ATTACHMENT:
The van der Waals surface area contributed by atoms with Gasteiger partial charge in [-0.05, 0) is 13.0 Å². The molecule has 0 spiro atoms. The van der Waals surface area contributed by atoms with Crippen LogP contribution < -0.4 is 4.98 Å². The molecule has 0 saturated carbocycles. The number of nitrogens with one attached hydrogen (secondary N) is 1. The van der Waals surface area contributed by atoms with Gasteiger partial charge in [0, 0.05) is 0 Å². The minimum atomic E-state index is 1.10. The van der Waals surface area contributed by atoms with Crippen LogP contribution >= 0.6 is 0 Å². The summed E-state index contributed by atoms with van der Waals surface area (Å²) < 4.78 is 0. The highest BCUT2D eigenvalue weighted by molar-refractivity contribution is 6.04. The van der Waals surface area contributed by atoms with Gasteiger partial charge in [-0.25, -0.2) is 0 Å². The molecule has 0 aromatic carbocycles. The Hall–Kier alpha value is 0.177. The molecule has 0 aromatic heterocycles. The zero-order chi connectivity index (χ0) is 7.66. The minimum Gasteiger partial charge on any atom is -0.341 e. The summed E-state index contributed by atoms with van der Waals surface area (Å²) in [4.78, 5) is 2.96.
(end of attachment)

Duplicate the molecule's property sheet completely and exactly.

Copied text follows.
The van der Waals surface area contributed by atoms with Gasteiger partial charge in [-0.05, 0) is 13.0 Å². The molecule has 0 spiro atoms. The van der Waals surface area contributed by atoms with Crippen LogP contribution < -0.4 is 4.98 Å². The molecule has 0 saturated carbocycles. The number of nitrogens with one attached hydrogen (secondary N) is 1. The van der Waals surface area contributed by atoms with Gasteiger partial charge in [0, 0.05) is 0 Å². The minimum atomic E-state index is 1.10. The van der Waals surface area contributed by atoms with Crippen LogP contribution >= 0.6 is 0 Å². The summed E-state index contributed by atoms with van der Waals surface area (Å²) < 4.78 is 0. The highest BCUT2D eigenvalue weighted by molar-refractivity contribution is 6.04. The van der Waals surface area contributed by atoms with Gasteiger partial charge in [-0.25, -0.2) is 0 Å². The molecule has 0 aromatic carbocycles. The Hall–Kier alpha value is 0.177. The molecule has 0 aromatic heterocycles. The zero-order chi connectivity index (χ0) is 7.66. The minimum Gasteiger partial charge on any atom is -0.341 e. The summed E-state index contributed by atoms with van der Waals surface area (Å²) in [4.78, 5) is 2.96.